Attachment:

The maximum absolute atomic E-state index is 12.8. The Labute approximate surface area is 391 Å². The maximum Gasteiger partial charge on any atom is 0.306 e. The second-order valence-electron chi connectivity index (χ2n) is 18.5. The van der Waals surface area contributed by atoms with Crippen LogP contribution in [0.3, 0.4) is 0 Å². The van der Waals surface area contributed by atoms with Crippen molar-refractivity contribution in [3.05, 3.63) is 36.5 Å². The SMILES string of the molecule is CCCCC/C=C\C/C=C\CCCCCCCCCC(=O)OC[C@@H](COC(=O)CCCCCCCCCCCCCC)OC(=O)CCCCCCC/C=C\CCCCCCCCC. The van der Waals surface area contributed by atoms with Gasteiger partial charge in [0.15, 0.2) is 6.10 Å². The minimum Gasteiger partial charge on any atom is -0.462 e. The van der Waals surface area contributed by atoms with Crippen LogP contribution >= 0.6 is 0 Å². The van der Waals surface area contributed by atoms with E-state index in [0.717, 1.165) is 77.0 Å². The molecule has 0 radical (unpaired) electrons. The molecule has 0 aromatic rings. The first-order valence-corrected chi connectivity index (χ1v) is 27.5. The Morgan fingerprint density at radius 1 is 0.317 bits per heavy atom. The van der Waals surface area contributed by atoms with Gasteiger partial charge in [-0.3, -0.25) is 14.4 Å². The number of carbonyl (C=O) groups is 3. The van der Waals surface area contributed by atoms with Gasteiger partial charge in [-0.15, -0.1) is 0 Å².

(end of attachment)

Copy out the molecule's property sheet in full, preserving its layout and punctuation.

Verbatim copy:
The maximum absolute atomic E-state index is 12.8. The Labute approximate surface area is 391 Å². The maximum Gasteiger partial charge on any atom is 0.306 e. The second-order valence-electron chi connectivity index (χ2n) is 18.5. The van der Waals surface area contributed by atoms with Crippen LogP contribution in [0.3, 0.4) is 0 Å². The van der Waals surface area contributed by atoms with Crippen molar-refractivity contribution in [3.05, 3.63) is 36.5 Å². The SMILES string of the molecule is CCCCC/C=C\C/C=C\CCCCCCCCCC(=O)OC[C@@H](COC(=O)CCCCCCCCCCCCCC)OC(=O)CCCCCCC/C=C\CCCCCCCCC. The van der Waals surface area contributed by atoms with Gasteiger partial charge in [0.15, 0.2) is 6.10 Å². The minimum Gasteiger partial charge on any atom is -0.462 e. The van der Waals surface area contributed by atoms with Crippen LogP contribution >= 0.6 is 0 Å². The van der Waals surface area contributed by atoms with E-state index in [0.717, 1.165) is 77.0 Å². The molecule has 0 radical (unpaired) electrons. The molecule has 0 aromatic rings. The first-order valence-corrected chi connectivity index (χ1v) is 27.5. The Morgan fingerprint density at radius 1 is 0.317 bits per heavy atom. The van der Waals surface area contributed by atoms with Gasteiger partial charge in [-0.3, -0.25) is 14.4 Å². The number of carbonyl (C=O) groups is 3. The van der Waals surface area contributed by atoms with Gasteiger partial charge in [-0.15, -0.1) is 0 Å².